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Beverage Group Calls New York Tax Proposal a 'Money Grab'

Says Governor's Proposed 'Obesity Tax' Would Hurt Consumers, Risk Jobs

By Published on . 1

NEW YORK (AdAge.com) -- Beverage marketers have little appetite for a new tax on full-calorie soda, and say New York consumers will feel the same way.

New York Gov. David Patterson
New York Gov. David Patterson Credit: AP
At today's Beverage Digest Future Smarts conference in New York, Kevin Keane, senior VP-public affairs at the American Beverage Association, said the organization has reached out to New York Gov. David Patterson's office regarding the proposed tax on full-calorie sodas.

Facing a $15 billion budget gap, the governor included a 15% tax on the sugar-sweetened drinks in a list that included other tax proposals and spending cuts.

Time for belt-tightening
"It looks like a money grab. [Mr. Patterson] is trying to grab money anywhere he can find it," Mr. Keane said. "This is a time when the government, just like families, needs to tighten its belt."

Mr. Keane went on to question the validity of an 'obesity tax' on full-calorie soda, given data that show that obesity rates are rising even as soft-drink sales are flat. He also said the soft-drink industry provides the state with plenty of jobs, including union jobs. PepsiCo is based in Purchase, N.Y., and major bottlers are also based in New York.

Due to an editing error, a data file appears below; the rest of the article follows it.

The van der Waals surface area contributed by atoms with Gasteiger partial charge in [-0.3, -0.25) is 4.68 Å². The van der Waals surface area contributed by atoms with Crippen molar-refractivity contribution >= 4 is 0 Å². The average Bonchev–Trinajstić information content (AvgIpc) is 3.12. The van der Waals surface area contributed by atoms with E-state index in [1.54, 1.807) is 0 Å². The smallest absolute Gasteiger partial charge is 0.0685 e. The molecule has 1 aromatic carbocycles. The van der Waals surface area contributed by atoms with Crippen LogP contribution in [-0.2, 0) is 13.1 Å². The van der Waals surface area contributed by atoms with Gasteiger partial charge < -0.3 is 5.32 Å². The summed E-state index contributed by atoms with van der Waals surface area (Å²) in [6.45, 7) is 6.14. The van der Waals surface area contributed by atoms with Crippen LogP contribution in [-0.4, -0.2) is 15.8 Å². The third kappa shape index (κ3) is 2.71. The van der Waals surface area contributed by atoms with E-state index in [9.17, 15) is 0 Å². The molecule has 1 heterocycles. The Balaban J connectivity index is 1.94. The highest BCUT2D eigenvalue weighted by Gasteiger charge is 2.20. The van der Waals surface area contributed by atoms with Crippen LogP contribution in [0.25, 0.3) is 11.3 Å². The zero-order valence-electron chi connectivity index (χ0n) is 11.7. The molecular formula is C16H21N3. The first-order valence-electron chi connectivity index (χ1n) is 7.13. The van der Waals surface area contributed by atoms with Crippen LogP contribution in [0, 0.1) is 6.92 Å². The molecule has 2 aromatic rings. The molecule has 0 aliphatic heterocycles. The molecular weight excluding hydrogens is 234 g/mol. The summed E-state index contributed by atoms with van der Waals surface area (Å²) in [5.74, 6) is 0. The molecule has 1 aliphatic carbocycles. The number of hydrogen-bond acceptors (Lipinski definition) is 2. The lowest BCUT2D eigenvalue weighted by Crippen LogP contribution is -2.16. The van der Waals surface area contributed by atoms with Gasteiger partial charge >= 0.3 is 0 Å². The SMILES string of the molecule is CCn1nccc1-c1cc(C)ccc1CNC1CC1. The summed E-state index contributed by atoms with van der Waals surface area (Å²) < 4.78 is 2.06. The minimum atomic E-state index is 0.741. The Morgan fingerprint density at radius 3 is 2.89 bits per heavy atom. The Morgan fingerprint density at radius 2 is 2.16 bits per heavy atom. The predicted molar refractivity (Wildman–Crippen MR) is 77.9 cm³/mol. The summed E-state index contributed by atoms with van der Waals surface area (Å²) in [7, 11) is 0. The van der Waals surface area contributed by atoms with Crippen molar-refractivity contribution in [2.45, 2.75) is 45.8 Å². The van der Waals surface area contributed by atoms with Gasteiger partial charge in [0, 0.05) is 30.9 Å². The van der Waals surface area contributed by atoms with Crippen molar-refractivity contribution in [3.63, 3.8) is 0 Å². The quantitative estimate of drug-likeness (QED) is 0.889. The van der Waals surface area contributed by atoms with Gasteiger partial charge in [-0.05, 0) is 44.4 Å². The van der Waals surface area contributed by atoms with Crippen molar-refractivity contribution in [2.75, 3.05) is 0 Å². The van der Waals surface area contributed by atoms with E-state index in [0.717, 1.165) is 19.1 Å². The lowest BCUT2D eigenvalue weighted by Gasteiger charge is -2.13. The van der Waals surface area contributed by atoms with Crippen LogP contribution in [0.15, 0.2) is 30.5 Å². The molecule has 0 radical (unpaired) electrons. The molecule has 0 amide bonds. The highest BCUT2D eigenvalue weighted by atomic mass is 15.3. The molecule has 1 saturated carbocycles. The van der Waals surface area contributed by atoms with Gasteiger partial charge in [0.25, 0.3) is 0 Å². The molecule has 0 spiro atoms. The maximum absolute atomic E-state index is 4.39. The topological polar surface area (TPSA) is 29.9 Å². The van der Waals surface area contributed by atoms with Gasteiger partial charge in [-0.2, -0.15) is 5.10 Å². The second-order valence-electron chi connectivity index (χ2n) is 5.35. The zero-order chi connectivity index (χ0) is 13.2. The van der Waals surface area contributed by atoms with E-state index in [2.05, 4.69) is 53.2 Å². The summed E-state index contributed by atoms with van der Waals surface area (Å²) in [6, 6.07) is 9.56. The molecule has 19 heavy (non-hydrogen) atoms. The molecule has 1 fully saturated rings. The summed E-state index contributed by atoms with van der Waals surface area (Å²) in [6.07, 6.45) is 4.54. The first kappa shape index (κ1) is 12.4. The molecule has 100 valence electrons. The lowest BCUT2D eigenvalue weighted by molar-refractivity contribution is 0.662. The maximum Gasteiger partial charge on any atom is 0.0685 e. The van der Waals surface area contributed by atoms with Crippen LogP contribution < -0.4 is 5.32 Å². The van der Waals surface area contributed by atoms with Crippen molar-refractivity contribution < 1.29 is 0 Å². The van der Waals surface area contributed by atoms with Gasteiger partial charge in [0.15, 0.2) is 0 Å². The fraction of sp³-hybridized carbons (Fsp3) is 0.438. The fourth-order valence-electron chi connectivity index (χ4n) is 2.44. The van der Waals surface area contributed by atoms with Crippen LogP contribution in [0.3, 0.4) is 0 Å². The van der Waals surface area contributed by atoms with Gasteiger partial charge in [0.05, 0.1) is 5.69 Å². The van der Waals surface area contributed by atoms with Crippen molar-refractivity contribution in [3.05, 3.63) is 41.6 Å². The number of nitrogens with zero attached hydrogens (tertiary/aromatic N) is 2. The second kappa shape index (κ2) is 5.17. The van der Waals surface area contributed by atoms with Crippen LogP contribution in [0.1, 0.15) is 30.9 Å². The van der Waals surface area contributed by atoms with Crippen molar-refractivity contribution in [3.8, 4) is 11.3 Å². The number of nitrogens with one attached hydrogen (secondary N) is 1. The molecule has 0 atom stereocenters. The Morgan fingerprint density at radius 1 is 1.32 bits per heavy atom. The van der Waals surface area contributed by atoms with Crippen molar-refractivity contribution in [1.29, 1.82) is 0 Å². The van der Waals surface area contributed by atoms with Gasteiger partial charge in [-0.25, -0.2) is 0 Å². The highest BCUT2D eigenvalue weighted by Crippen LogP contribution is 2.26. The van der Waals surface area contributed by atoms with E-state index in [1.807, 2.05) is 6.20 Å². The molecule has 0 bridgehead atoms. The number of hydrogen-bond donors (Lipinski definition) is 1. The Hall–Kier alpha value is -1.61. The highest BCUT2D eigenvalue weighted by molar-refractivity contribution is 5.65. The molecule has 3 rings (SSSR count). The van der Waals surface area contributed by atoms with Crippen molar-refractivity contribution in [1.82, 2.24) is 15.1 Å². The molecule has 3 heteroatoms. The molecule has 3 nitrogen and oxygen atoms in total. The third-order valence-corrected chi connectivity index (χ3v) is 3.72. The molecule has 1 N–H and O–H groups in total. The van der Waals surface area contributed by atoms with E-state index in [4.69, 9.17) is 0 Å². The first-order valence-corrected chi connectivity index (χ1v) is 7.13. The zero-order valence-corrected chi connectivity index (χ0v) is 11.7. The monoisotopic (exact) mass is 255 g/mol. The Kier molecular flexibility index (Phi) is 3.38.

"We think that everybody has to keep in mind that we're in a recession, and in an economy like this, the last thing we should be doing is raising taxes on everyday needs like clothing and groceries. That doesn't wash with the consumer," Mr. Keane said. "This has the potential to affect the consumer's checkbook, as well as paychecks. Every time you raise taxes on an industry's product, you put jobs at risk. It's a double whammy."

Tax repealed in Maine
In November, Maine voters reversed and eliminated a tax on all non-alcoholic and alcoholic beverages by a margin of 65% to 36%. "Clearly, taxpayers don't have an appetite for more taxes," Mr. Keane said.

Executives from Coca-Cola and PepsiCo referred requests for comment to the ABA, which they said would be speaking for the industry on the subject.

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